This is my service dog Kalle. He is one year old and he is still to be trained. I do the training under the supervision of my dog trainer. While my life “before Kalle” was often a struggle to get up or even go outside-especially at the weekends I had to become more self-organized and self-disciplined. And here is the secret: I wouldn’t have done it just for myself. I believe that sometimes it is easier to do these things for another being than for oneself. Yet when Kalle is barking at the moon, old neighbours or even trash cans I frankly do not know who is helping whom here J. It seems that I have even more work on my hands and that the dog is “slow on the uptake” when “lessons” are over and we are outside. But this is not so: Like me he is distracted by millions of smells, noises and movements. And while he can bring things to me while we are in my flat he lets them fall down outside and completely forgets about them J.

Morrie Schwarz[1] once said “As a child and when you get old you need people to help you. But here is the secret: You also need people in between.” That this is more than true I realized when Kalle ran away one day: All my neighbours went in search for him. We found him and got him home safely. Later that evening I understood that Kalle had already “helped” me: Our daily walks had connected me in a positive way with my neighbours. His constant joy when he could “sniff the world outside” had pushed me out of my self-indulged isolation in my flat and the feeling that everything outside is “just too overwhelming”. Without realizing it I had looked over my wall of fear and depression and let go of the past. And even now when I have “reached” the week-end and sleep a lot because I am exhausted and overstimulated my little companion is there with me “behind that wall”. And here is what I wanted to share with you: Even when you feel it is useless and you are only giving-the animals will give it back to you. When Kalle licks my hands comfortingly or sits behind me in the queue of the supermarket to “protect” me I know that all the effort has been worth it.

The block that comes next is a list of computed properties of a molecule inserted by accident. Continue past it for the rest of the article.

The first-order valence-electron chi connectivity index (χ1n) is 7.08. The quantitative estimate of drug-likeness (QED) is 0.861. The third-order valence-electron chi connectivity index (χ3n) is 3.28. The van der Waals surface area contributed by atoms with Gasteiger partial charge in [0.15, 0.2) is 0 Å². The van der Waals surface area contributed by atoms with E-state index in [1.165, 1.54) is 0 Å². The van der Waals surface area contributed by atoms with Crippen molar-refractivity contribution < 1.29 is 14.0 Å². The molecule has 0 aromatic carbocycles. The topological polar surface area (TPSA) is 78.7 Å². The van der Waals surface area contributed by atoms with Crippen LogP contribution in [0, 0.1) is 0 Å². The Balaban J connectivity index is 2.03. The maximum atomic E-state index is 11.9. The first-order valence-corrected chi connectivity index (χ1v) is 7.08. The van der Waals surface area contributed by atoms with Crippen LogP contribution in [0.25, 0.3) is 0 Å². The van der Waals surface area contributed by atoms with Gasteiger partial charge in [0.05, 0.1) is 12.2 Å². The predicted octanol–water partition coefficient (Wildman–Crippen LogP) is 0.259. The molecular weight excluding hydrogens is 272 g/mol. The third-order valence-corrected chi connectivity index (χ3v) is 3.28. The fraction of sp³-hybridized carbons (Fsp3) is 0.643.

[1] Albom, Mitch, Tuesdays with Morrie, New York 1997.

Written by Renate Weber